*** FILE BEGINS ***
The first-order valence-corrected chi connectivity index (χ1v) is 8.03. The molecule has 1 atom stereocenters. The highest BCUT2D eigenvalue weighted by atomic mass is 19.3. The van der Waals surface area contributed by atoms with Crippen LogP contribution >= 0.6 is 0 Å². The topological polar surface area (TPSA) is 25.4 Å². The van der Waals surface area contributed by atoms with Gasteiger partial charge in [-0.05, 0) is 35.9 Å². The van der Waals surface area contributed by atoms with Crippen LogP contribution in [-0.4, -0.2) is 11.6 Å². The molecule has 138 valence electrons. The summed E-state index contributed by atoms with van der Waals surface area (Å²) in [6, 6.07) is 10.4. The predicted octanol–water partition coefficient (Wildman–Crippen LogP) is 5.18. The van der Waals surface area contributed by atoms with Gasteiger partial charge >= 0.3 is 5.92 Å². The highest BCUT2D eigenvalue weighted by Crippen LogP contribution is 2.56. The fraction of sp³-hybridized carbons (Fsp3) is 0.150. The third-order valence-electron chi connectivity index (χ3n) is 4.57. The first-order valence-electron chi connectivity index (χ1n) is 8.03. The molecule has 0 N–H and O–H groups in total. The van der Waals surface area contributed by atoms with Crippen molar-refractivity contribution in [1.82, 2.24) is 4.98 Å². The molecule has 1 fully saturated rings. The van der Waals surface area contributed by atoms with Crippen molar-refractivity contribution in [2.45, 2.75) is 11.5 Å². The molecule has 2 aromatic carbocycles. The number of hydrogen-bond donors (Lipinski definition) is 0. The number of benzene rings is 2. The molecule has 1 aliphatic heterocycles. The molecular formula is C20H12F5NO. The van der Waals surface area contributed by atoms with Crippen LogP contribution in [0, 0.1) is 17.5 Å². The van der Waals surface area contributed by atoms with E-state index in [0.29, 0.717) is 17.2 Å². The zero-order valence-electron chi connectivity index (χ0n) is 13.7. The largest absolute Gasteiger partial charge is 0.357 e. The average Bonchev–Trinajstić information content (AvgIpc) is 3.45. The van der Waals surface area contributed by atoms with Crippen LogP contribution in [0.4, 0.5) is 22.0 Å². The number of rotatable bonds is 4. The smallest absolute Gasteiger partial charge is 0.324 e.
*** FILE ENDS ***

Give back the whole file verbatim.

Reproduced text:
The first-order valence-corrected chi connectivity index (χ1v) is 8.03. The molecule has 1 atom stereocenters. The highest BCUT2D eigenvalue weighted by atomic mass is 19.3. The van der Waals surface area contributed by atoms with Crippen LogP contribution >= 0.6 is 0 Å². The topological polar surface area (TPSA) is 25.4 Å². The van der Waals surface area contributed by atoms with Gasteiger partial charge in [-0.05, 0) is 35.9 Å². The van der Waals surface area contributed by atoms with Crippen LogP contribution in [-0.4, -0.2) is 11.6 Å². The molecule has 138 valence electrons. The summed E-state index contributed by atoms with van der Waals surface area (Å²) in [6, 6.07) is 10.4. The predicted octanol–water partition coefficient (Wildman–Crippen LogP) is 5.18. The van der Waals surface area contributed by atoms with Gasteiger partial charge >= 0.3 is 5.92 Å². The highest BCUT2D eigenvalue weighted by Crippen LogP contribution is 2.56. The fraction of sp³-hybridized carbons (Fsp3) is 0.150. The third-order valence-electron chi connectivity index (χ3n) is 4.57. The first-order valence-electron chi connectivity index (χ1n) is 8.03. The molecule has 0 N–H and O–H groups in total. The van der Waals surface area contributed by atoms with Crippen molar-refractivity contribution in [1.82, 2.24) is 4.98 Å². The molecule has 1 fully saturated rings. The van der Waals surface area contributed by atoms with Crippen molar-refractivity contribution in [2.45, 2.75) is 11.5 Å². The molecule has 2 aromatic carbocycles. The number of hydrogen-bond donors (Lipinski definition) is 0. The number of benzene rings is 2. The molecule has 1 aliphatic heterocycles. The molecular formula is C20H12F5NO. The van der Waals surface area contributed by atoms with Crippen LogP contribution in [0, 0.1) is 17.5 Å². The van der Waals surface area contributed by atoms with E-state index in [0.29, 0.717) is 17.2 Å². The zero-order valence-electron chi connectivity index (χ0n) is 13.7. The largest absolute Gasteiger partial charge is 0.357 e. The average Bonchev–Trinajstić information content (AvgIpc) is 3.45. The van der Waals surface area contributed by atoms with Crippen LogP contribution in [0.4, 0.5) is 22.0 Å². The number of rotatable bonds is 4. The smallest absolute Gasteiger partial charge is 0.324 e.